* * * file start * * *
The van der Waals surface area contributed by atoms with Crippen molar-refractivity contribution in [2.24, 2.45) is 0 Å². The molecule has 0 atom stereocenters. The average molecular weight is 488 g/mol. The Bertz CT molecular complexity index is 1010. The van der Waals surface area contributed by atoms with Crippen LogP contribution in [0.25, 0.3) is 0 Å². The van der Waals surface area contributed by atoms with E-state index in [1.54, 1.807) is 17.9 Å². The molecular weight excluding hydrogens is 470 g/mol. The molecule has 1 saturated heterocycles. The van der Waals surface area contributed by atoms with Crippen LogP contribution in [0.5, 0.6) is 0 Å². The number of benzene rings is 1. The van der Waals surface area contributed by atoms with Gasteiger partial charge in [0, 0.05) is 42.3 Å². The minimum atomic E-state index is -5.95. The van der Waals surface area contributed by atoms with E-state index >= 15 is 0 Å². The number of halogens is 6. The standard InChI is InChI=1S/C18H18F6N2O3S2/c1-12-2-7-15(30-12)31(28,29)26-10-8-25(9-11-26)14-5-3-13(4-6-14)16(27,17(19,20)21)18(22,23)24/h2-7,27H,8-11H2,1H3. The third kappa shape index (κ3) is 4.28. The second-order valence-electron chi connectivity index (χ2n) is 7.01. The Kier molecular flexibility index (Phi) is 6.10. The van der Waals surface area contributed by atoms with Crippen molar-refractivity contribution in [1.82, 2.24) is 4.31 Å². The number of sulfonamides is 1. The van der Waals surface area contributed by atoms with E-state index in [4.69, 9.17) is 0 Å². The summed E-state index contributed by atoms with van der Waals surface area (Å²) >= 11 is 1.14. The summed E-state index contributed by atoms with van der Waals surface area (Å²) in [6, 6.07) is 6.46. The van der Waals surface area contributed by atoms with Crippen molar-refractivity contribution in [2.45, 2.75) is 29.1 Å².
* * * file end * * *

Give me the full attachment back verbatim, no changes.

The van der Waals surface area contributed by atoms with Crippen molar-refractivity contribution in [2.24, 2.45) is 0 Å². The molecule has 0 atom stereocenters. The average molecular weight is 488 g/mol. The Bertz CT molecular complexity index is 1010. The van der Waals surface area contributed by atoms with Crippen LogP contribution in [0.25, 0.3) is 0 Å². The van der Waals surface area contributed by atoms with E-state index in [1.54, 1.807) is 17.9 Å². The molecular weight excluding hydrogens is 470 g/mol. The molecule has 1 saturated heterocycles. The van der Waals surface area contributed by atoms with Crippen LogP contribution in [0.5, 0.6) is 0 Å². The number of benzene rings is 1. The van der Waals surface area contributed by atoms with Gasteiger partial charge in [0, 0.05) is 42.3 Å². The minimum atomic E-state index is -5.95. The van der Waals surface area contributed by atoms with E-state index >= 15 is 0 Å². The number of halogens is 6. The standard InChI is InChI=1S/C18H18F6N2O3S2/c1-12-2-7-15(30-12)31(28,29)26-10-8-25(9-11-26)14-5-3-13(4-6-14)16(27,17(19,20)21)18(22,23)24/h2-7,27H,8-11H2,1H3. The third kappa shape index (κ3) is 4.28. The second-order valence-electron chi connectivity index (χ2n) is 7.01. The Kier molecular flexibility index (Phi) is 6.10. The van der Waals surface area contributed by atoms with Crippen molar-refractivity contribution in [1.82, 2.24) is 4.31 Å². The number of sulfonamides is 1. The van der Waals surface area contributed by atoms with E-state index in [4.69, 9.17) is 0 Å². The summed E-state index contributed by atoms with van der Waals surface area (Å²) >= 11 is 1.14. The summed E-state index contributed by atoms with van der Waals surface area (Å²) in [6, 6.07) is 6.46. The van der Waals surface area contributed by atoms with Crippen molar-refractivity contribution in [2.45, 2.75) is 29.1 Å².